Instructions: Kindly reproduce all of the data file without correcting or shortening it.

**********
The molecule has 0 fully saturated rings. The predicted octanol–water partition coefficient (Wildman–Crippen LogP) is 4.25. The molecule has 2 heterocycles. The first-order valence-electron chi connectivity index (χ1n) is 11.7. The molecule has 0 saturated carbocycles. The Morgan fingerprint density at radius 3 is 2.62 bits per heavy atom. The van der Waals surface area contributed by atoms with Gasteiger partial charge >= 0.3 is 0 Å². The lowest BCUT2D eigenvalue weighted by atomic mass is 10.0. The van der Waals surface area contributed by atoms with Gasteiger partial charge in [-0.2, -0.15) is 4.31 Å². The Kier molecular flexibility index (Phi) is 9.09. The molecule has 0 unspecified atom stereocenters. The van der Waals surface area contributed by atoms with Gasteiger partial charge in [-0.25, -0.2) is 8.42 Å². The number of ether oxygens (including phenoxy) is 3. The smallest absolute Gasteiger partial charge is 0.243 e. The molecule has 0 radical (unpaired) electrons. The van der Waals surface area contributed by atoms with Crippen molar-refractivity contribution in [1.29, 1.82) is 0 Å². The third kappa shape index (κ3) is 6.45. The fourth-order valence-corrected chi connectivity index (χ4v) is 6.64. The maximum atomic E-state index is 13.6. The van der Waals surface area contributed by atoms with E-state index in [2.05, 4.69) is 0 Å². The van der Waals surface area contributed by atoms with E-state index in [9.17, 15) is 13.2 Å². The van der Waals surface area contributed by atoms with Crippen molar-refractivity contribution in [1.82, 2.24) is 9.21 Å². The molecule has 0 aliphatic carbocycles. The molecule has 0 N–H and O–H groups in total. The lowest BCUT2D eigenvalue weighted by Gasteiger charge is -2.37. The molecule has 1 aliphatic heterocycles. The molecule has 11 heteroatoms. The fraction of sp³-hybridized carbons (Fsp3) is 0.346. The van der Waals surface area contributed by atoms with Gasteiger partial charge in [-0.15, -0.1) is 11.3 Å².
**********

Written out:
The molecule has 0 fully saturated rings. The predicted octanol–water partition coefficient (Wildman–Crippen LogP) is 4.25. The molecule has 2 heterocycles. The first-order valence-electron chi connectivity index (χ1n) is 11.7. The molecule has 0 saturated carbocycles. The Morgan fingerprint density at radius 3 is 2.62 bits per heavy atom. The van der Waals surface area contributed by atoms with Gasteiger partial charge >= 0.3 is 0 Å². The lowest BCUT2D eigenvalue weighted by atomic mass is 10.0. The van der Waals surface area contributed by atoms with Gasteiger partial charge in [-0.2, -0.15) is 4.31 Å². The Kier molecular flexibility index (Phi) is 9.09. The molecule has 0 unspecified atom stereocenters. The van der Waals surface area contributed by atoms with Gasteiger partial charge in [-0.25, -0.2) is 8.42 Å². The number of ether oxygens (including phenoxy) is 3. The smallest absolute Gasteiger partial charge is 0.243 e. The molecule has 0 radical (unpaired) electrons. The van der Waals surface area contributed by atoms with Crippen molar-refractivity contribution in [1.29, 1.82) is 0 Å². The third kappa shape index (κ3) is 6.45. The fourth-order valence-corrected chi connectivity index (χ4v) is 6.64. The maximum atomic E-state index is 13.6. The van der Waals surface area contributed by atoms with E-state index in [2.05, 4.69) is 0 Å². The van der Waals surface area contributed by atoms with E-state index in [9.17, 15) is 13.2 Å². The van der Waals surface area contributed by atoms with Crippen molar-refractivity contribution in [1.82, 2.24) is 9.21 Å². The molecule has 0 aliphatic carbocycles. The molecule has 0 N–H and O–H groups in total. The lowest BCUT2D eigenvalue weighted by Gasteiger charge is -2.37. The molecule has 1 aliphatic heterocycles. The molecule has 11 heteroatoms. The fraction of sp³-hybridized carbons (Fsp3) is 0.346. The van der Waals surface area contributed by atoms with Gasteiger partial charge in [-0.15, -0.1) is 11.3 Å².